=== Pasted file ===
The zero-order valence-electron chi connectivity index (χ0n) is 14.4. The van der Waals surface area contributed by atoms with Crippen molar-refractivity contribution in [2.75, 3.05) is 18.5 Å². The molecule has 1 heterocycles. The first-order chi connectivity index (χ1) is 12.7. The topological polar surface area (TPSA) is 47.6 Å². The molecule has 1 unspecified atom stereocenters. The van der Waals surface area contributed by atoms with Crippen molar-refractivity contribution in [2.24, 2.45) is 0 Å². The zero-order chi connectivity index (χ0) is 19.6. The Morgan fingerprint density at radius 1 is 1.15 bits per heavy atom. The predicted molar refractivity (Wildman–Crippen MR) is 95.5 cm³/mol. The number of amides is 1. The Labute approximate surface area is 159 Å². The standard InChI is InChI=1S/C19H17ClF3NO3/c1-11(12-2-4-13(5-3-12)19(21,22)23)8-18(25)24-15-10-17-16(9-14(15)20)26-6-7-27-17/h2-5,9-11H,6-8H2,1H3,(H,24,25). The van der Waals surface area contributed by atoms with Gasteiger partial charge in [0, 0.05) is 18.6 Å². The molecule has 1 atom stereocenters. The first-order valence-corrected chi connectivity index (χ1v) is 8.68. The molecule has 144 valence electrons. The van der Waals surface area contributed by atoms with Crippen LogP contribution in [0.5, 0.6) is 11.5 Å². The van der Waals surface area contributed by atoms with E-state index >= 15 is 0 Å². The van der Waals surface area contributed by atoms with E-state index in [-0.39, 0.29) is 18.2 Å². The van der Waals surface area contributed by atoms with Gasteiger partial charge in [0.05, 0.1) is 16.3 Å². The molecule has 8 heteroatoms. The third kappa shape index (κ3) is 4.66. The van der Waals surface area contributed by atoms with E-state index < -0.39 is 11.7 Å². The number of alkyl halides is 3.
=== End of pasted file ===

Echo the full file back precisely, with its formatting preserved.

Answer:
The zero-order valence-electron chi connectivity index (χ0n) is 14.4. The van der Waals surface area contributed by atoms with Crippen molar-refractivity contribution in [2.75, 3.05) is 18.5 Å². The molecule has 1 heterocycles. The first-order chi connectivity index (χ1) is 12.7. The topological polar surface area (TPSA) is 47.6 Å². The molecule has 1 unspecified atom stereocenters. The van der Waals surface area contributed by atoms with Crippen molar-refractivity contribution in [2.24, 2.45) is 0 Å². The zero-order chi connectivity index (χ0) is 19.6. The Morgan fingerprint density at radius 1 is 1.15 bits per heavy atom. The predicted molar refractivity (Wildman–Crippen MR) is 95.5 cm³/mol. The number of amides is 1. The Labute approximate surface area is 159 Å². The standard InChI is InChI=1S/C19H17ClF3NO3/c1-11(12-2-4-13(5-3-12)19(21,22)23)8-18(25)24-15-10-17-16(9-14(15)20)26-6-7-27-17/h2-5,9-11H,6-8H2,1H3,(H,24,25). The van der Waals surface area contributed by atoms with Gasteiger partial charge in [0, 0.05) is 18.6 Å². The molecule has 1 atom stereocenters. The first-order valence-corrected chi connectivity index (χ1v) is 8.68. The molecule has 144 valence electrons. The van der Waals surface area contributed by atoms with Crippen LogP contribution in [0.5, 0.6) is 11.5 Å². The van der Waals surface area contributed by atoms with E-state index >= 15 is 0 Å². The van der Waals surface area contributed by atoms with E-state index in [-0.39, 0.29) is 18.2 Å². The van der Waals surface area contributed by atoms with Gasteiger partial charge in [0.05, 0.1) is 16.3 Å². The molecule has 8 heteroatoms. The third kappa shape index (κ3) is 4.66. The van der Waals surface area contributed by atoms with E-state index < -0.39 is 11.7 Å². The number of alkyl halides is 3.